Boeing announced Thursday that it is shifting hundreds of jobs to Alabama, Missouri and South Carolina as part of a restructuring of its U.S. research operations over the next two years.
The Chicago-based aerospace company said the reorganization will result in fewer research jobs in Washington state and California and is being undertaken to better meet the needs of its commercial airplane, military and space and security units.
The announcement comes as those same states, and several others, are competing to assemble Boeing's 777X passenger plane - a much-sought-after facility that could generate thousands of jobs.
Boeing spokesman Daryl Stephenson said the restructuring of the company's research operations has been in the works for several years and is unrelated to the new airplane or Boeing's contract negotiations with a Seattle area machinists union.
The research restructuring will add 300-400 employees each in the St. Louis area, Huntsville, Ala., and North Charleston, S.C. Research jobs will decline by 800-1,200 in the Seattle area and by 200-300 in southern California, the company said.
The restructuring is to start early next year and be complete by 2015.
After the changes, Boeing will still have about 4,000 employees in its research and technology operations, but they will no longer be concentrated predominantly on the West Coast. The Seattle and St. Louis sites will have the most employees, and each site will have specific research tasks.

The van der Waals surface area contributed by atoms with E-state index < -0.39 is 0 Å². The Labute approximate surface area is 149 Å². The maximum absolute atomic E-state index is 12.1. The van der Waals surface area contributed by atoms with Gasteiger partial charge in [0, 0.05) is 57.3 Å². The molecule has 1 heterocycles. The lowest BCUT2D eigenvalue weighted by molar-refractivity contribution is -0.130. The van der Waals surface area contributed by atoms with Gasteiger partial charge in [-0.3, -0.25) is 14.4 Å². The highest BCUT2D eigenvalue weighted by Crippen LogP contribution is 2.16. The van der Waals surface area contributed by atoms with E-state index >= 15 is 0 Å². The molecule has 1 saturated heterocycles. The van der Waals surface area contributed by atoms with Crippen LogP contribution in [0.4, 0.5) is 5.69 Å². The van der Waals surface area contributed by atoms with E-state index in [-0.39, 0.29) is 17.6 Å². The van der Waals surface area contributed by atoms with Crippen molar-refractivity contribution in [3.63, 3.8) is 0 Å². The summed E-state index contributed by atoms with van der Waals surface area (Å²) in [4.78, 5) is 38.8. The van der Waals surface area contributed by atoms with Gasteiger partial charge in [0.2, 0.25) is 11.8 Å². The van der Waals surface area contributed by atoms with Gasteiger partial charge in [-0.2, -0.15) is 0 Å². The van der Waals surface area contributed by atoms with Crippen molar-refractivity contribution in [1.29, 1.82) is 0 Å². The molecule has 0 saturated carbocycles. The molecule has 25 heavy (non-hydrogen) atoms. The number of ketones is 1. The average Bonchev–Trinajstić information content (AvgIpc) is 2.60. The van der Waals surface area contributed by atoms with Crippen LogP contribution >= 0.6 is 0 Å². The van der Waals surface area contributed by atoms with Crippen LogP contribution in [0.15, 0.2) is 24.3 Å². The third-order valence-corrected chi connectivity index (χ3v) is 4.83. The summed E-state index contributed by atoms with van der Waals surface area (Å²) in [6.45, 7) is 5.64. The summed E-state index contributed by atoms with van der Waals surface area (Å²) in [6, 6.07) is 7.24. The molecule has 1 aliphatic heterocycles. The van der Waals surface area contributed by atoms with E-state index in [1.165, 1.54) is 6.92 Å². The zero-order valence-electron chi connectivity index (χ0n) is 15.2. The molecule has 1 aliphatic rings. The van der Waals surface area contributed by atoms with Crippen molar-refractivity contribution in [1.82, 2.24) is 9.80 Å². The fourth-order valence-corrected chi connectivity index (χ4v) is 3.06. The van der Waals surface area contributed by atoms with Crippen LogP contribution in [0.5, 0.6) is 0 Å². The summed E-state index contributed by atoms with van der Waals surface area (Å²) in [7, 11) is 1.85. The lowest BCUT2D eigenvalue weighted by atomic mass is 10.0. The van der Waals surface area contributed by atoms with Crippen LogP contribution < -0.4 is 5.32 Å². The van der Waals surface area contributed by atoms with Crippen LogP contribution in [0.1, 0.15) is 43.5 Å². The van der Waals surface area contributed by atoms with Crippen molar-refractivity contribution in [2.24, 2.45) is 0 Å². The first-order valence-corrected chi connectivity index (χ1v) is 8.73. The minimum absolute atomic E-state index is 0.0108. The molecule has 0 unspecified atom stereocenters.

The Alabama site is to focus on simulation and decision analytics and metals and chemical technology. The southern California location is to focus on flight sciences, electronics and networked systems. The St. Louis site is to conduct research on systems technology, digital aviation and support technology, and metallic and fabrication development.
The South Carolina location is to focus on manufacturing technology, and the Seattle site is to focus on the integration of manufacturing technology.
Boeing plans to announce a decision by early next year on where it will assemble the 777X airplane. States are offering billions of dollars of tax breaks, property and customized employee training as part of the competition to land the assembly plant.
Unlike for the 777X, Stephenson said Boeing did not seek out incentives from states for the research jobs. But some states are nonetheless offering incentives to Boeing. In Missouri, for example, Boeing could receive up to $16.8 million of incentives over six years, depending on the number of jobs created and their salaries.
Earlier this year, Boeing announced that it also was restructuring its information technology unit.